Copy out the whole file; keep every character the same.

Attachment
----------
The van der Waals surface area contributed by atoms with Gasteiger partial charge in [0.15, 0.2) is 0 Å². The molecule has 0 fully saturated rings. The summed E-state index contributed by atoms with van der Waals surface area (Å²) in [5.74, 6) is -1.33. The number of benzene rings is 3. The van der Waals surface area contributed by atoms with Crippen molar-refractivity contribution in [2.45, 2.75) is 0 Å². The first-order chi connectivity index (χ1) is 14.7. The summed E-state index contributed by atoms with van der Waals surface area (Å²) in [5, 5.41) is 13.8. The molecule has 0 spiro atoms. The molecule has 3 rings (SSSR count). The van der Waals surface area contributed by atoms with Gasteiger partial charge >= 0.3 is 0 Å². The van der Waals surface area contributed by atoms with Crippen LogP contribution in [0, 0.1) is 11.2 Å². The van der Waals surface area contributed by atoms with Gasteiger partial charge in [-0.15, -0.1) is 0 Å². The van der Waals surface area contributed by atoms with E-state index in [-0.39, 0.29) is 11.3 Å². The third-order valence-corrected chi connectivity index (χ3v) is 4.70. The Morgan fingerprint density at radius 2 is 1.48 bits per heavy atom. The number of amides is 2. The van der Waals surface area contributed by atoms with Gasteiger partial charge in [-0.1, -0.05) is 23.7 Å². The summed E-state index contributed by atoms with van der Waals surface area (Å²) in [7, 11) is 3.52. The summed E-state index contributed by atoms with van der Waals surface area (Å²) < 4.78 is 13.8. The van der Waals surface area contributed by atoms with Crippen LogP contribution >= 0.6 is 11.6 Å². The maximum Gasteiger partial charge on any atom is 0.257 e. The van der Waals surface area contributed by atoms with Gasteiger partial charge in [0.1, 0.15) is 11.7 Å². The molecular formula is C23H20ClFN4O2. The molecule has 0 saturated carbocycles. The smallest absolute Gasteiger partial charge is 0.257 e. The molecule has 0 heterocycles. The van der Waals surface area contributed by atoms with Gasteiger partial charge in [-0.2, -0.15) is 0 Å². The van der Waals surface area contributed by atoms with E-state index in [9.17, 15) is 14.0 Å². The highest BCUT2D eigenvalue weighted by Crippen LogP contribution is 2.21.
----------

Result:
The van der Waals surface area contributed by atoms with Gasteiger partial charge in [0.15, 0.2) is 0 Å². The molecule has 0 fully saturated rings. The summed E-state index contributed by atoms with van der Waals surface area (Å²) in [5.74, 6) is -1.33. The number of benzene rings is 3. The van der Waals surface area contributed by atoms with Crippen molar-refractivity contribution in [2.45, 2.75) is 0 Å². The first-order chi connectivity index (χ1) is 14.7. The summed E-state index contributed by atoms with van der Waals surface area (Å²) in [5, 5.41) is 13.8. The molecule has 0 spiro atoms. The molecule has 3 rings (SSSR count). The van der Waals surface area contributed by atoms with Gasteiger partial charge >= 0.3 is 0 Å². The van der Waals surface area contributed by atoms with Crippen LogP contribution in [0, 0.1) is 11.2 Å². The van der Waals surface area contributed by atoms with Gasteiger partial charge in [-0.15, -0.1) is 0 Å². The van der Waals surface area contributed by atoms with E-state index in [-0.39, 0.29) is 11.3 Å². The third-order valence-corrected chi connectivity index (χ3v) is 4.70. The Morgan fingerprint density at radius 2 is 1.48 bits per heavy atom. The number of amides is 2. The van der Waals surface area contributed by atoms with Gasteiger partial charge in [-0.1, -0.05) is 23.7 Å². The summed E-state index contributed by atoms with van der Waals surface area (Å²) in [7, 11) is 3.52. The summed E-state index contributed by atoms with van der Waals surface area (Å²) < 4.78 is 13.8. The van der Waals surface area contributed by atoms with Crippen LogP contribution >= 0.6 is 11.6 Å². The maximum Gasteiger partial charge on any atom is 0.257 e. The van der Waals surface area contributed by atoms with Gasteiger partial charge in [0.1, 0.15) is 11.7 Å². The molecular formula is C23H20ClFN4O2. The molecule has 0 saturated carbocycles. The smallest absolute Gasteiger partial charge is 0.257 e. The molecule has 0 heterocycles. The van der Waals surface area contributed by atoms with Gasteiger partial charge in [-0.2, -0.15) is 0 Å². The van der Waals surface area contributed by atoms with E-state index in [9.17, 15) is 14.0 Å². The highest BCUT2D eigenvalue weighted by Crippen LogP contribution is 2.21.